• The Descreen setting allows you to remove halftone dots. Photos printed on paper are built with tiny dots of ink: Cyan, Magenta, Yellow, and Black (CMYK) arranged in a very precise pattern to create a wide range of colors. When pages containing photos are scanned, a new pattern is created and it often disrupts the original pattern of dots, which degrades the quality of images. In the print industry, it is called a moire pattern. If text is part of a photo, the moire pattern also makes it difficult to recognize it by OCR. Toggling this setting on applies a filter that improves legibility for the OCR. If pages have no photos, the setting should be turned off.
  • Text Sharpening sharpens the text of the scanned .pdf file. The default value is set to Low but works for most documents. Increase it if the quality of the printed document is low and the text is unclear.
  • Paper size provides many standards listed as options or fields where you can type a custom page size.
  • The Optimize Image options let you choose the format for color photo output, such as .jpeg, .jpeg2000, or monochrome (black and white) images:
    • The .jpeg format refers to a standard for images established by the Joint Photographic Experts Group designed to balance image quality and file size in digital photography. The format is lossy, meaning the process of compression deletes pixel data. It was created in 1992 and since then has been widely adopted by all browsers on the World Wide Web and social media.
    • .jpeg2000 was created in the year 2000 by the same group with the intent to address the limitations of the original format caused by loss of pixel data in images. It preserves transparency and a higher level of compression, keeping the file size smaller while preserving the high quality of images. Unlike its predecessor, it has not gained universal acceptance and it is largely used in professional imaging environments such as medical diagnostics or digital cinema production. Do not use .jpeg2000 when creating PDF/A-compliant files.
    • ZIP compression refers to the .tiff lossless format used for compressing large-file-size images used in print only. They cannot be used on the internet as they are not supported by browsers.
  • Output provides choices to create a new PDF, append an existing one, or save multiple files.
  • The gear icon next to OCR lets you choose one of 42 languages and provides a choice for Editable Text and Images, which creates a new custom font that closely resembles the original while preserving the page background using a low-resolution copy. The Searchable Image option deskews the original image if needed and places a text layer over it.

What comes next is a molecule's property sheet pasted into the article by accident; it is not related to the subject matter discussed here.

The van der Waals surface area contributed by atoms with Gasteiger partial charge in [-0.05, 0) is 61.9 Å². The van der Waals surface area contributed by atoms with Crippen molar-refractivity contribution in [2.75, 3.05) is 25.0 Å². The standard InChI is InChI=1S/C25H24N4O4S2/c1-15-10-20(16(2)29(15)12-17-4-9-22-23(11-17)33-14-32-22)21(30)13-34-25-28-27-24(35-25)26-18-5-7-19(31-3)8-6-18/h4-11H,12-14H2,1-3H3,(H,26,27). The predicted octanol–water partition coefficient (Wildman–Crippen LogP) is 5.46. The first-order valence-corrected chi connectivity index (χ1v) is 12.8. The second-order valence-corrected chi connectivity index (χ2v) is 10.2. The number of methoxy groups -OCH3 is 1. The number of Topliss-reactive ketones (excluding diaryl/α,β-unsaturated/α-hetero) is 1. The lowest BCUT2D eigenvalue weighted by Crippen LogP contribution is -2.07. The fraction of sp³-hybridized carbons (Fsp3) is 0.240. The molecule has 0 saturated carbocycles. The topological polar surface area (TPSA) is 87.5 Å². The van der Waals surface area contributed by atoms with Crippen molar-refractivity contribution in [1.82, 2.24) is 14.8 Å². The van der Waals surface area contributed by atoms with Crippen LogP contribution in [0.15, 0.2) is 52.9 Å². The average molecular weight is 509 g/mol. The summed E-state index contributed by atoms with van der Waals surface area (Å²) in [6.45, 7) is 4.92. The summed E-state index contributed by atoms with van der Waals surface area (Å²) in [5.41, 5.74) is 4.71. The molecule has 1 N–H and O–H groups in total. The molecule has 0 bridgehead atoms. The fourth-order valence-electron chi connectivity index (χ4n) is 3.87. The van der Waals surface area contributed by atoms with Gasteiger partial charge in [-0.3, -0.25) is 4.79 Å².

• Metadata such as document title, author, keywords, and others may be added.
  • Scanned pages may automatically be made compliant with the PDF/A-1b standard designed for archiving PDFs. This ensures they meet internationally recognized formats and that documents can be preserved for viewing over a very long time.

Important note

PDF/A-1b is a version of PDF designed for archiving that meets basic levels of conformance. PDF/A compliant means your file meets the requirements of the PDF/A format. The most basic PDF/A requirements are as follows: all content is embedded (fonts, colors, text, images, and so on) and does not contain audio or video. The file is not encrypted. It follows standards for metadata, does not contain JavaScript, does not contain references to external content, and is not an XFA form created in LiveCycle Designer.

Creating a digital image of a paper page through scanning is the first step in creating a quality PDF. Options selected will affect how clean and sharp pages look. This will also have an impact on how accurately OCR will render live text in an invisible layer.

In the following section, we will discuss the options available to enhance both the visible content of a page (ink on paper) and text output after OCR conversion. We will start the process with a scanned or photographed page, where conversion or enhancements were not applied.